You can keep your herbal tea

Nothin’ To Prove.

That’s the title of Mac Arnold’s new CD — a title that perfectly sums up the man’s worldview at this point in his life.

Mac Arnold

Muddy’s man: Arnold’s Southern heritage clinched his worth in Waters’ eyes.

Nothin’ To Prove, released this year on Arnold’s own label, which he’s dubbed Plantation # 1 Productions, is a definite statement from a 64-year-old blues veteran whose credits include a stint as the bass player in Muddy Waters’ band in the 1960s, as well as gigs with John Lee Hooker, Howlin’ Wolf and Otis Spann.

Having nothing to prove, of course, means you can do what you want, when you want. Which is part of the reason Arnold recently decided to start gigging again after many years out of the music biz.

Arnold, a native of Greenville, S.C. who’s lived in Pelzer for many years, brings his band, Plate Full O’ Blues, to Westville Pub on Saturday.

The man comes from humble beginnings — he learned to play guitar as a teenager, in the mid-1950s, using a gasoline can strung with discarded strings of various vintages. This contraption was built by his older brother and employed blocks of wood for the guitar neck.

He was evidently a fast learner, because by the early ’60s, he was playing in a band, J. Floyd and the Shamrocks, that often invited a young James Brown to sit in on piano. By 1965, he’d moved to Chicago, where he steeped himself in that city’s burgeoning electric-blues scene. A year later, Arnold was invited to join Waters’ band — except by that time, he’d changed to bass, figuring there were already too many hot-shot guitar slingers in Chicago to compete with.

Arnold’s Southern upbringing turned out to be a key factor for Muddy, who never forgot his own roots in the Mississippi Delta. After a brief stint playing with sax man A.C. Reed, Arnold was invited to Big John’s Grill on the north side of Chicago to sit in with Muddy. When Muddy found out Arnold hailed from South Carolina, he reportedly said, “Son, if you’re from the South, you can play.”

During his stint with Muddy, Arnold gigged with some of the giants, since Muddy’s band often shared the stage with fellow blues pioneers like Howlin’ Wolf, Elmore James, Jimmy Reed, Big Mama Thornton and Junior Wells. And Arnold joined Muddy’s band just about the same time that the white-boy-blues kids began seeking out Muddy. So, Arnold was also on hand when the likes of Eric Clapton, Mike Bloomfield, Paul Butterfield and Elvin Bishop sat in.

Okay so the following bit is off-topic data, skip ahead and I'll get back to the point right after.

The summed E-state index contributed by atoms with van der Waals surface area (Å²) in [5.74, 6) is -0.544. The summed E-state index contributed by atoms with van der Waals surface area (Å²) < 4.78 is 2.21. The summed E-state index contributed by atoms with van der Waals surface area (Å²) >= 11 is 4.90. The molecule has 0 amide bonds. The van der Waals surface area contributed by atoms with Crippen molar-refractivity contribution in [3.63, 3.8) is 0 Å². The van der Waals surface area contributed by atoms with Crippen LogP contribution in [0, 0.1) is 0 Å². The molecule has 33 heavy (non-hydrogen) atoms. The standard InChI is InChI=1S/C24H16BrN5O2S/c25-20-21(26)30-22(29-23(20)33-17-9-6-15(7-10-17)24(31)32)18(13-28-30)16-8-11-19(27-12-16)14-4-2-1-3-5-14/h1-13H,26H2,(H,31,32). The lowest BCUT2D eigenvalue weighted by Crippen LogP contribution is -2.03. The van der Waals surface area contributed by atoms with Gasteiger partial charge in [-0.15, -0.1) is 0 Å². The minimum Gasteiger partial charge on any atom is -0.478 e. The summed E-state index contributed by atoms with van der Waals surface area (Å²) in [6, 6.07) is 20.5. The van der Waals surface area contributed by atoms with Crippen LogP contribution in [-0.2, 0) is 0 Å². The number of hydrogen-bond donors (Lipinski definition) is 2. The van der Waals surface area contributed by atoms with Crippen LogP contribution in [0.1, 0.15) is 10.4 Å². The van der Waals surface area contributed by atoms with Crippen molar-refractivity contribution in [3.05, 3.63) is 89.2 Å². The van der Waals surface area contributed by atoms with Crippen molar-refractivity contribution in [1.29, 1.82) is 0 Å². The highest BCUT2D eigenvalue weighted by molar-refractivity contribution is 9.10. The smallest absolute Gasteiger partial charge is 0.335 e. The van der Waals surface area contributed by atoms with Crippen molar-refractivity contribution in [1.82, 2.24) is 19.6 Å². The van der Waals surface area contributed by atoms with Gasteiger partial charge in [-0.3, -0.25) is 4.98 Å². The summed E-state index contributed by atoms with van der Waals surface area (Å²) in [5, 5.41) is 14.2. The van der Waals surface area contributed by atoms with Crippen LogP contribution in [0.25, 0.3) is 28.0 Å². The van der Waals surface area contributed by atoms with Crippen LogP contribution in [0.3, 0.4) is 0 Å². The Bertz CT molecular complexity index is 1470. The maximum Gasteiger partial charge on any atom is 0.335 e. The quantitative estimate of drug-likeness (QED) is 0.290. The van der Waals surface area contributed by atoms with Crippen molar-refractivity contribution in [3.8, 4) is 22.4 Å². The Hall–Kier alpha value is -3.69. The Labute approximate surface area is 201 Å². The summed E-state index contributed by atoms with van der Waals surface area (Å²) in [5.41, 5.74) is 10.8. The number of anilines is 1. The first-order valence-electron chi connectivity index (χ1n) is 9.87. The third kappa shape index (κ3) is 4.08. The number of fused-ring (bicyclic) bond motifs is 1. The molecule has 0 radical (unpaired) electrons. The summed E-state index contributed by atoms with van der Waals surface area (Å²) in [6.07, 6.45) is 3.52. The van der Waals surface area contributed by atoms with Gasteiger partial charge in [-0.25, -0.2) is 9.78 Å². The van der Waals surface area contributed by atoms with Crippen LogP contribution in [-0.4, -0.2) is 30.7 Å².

His year-long stint with Waters was an intense one, as Muddy hauled his band all over the country, pursuing a relentless touring schedule. All seven band members would load into a ’65 Cadillac Fleetwood, and they’d drive straight through from St. Louis to San Francisco — without the driver ever taking a break.

But once Arnold returned to a frigid, mid-winter Chicago after getting a taste of California weather, he quit Muddy’s band, moved to Los Angeles, and branched out. He formed his own band, the Soul Invaders, which backed up such soul and blues acts as the Temptations and B.B. King.

In the early ’70s, Arnold got restless and decided to check out the TV industry, working in music production for ABC TV and Redd Foxx’s Laff Records before joining the Soul Train show as an associate producer. One of his more notable — or is that notorious? — gigs was playing bass on the Sanford & Son theme. He then did a stint with Bill Withers, before moving back to South Carolina in the ’80s to look after his mother, whose health had begun to fail.

But it wasn’t until a couple of years ago that Arnold rediscovered his mojo for the blues — or, at least, for performing and recording. When he relocated back to South Carolina, he met a guitarist, Max Hightower, who, according to Arnold, “kept after me for 10 years” to start a band and return to the blues.

He finally gave in, recruited a drummer and a second guitarist, and dubbed the ensemble Plate Full O’ Blues — an amusing reference to Arnold’s passion for farming the four acres of his property that he devotes to growing vegetables. In fact, at many gigs, the venue serves up steaming plates of veggies harvested from Arnold’s farm.

The centerpiece of Nothin’ To Prove is the title track, with lyrics that plainly but eloquently lay out his thoughts about his place in life, his philosophies and his attitude toward the land. Over sinuous guitars, a crying blues-harp and tough beats, Arnold lends his wizened, gruff vocals to these sentiments:

“You can keep your designer clothes/ And your herbal tea/ Diamond rings and gold chains/ Man, they don’t mean nothin’ to me/ I don’t need much of anything/ ‘Cause I ain’t got nothin’ to prove … I’m from the old school, I learned how to live off the land … I got everything I need, I paid all my dues/ Don’t you try and change me/ I got nothin’ to prove.”

At the end of the song, as the band keeps chugging out its Chicago-blues groove, Arnold stops singing and downshifts to a laconic spoken-word delivery, riffing with lines like “You can keep your Escalade/ Me? Ha! I’d rather drive a truck … You don’t like the way I live? That’s all right with me/ I been around a long time/ What I have works for me/ I don’t have NOTHIN’ to prove. You understand?”

Indeed we do.

Mac Arnold and Plate Full O’ Blues play Westville Pub (777 Haywood Road) on Saturday, May 20. 9:30 p.m. $6. 225-9782.

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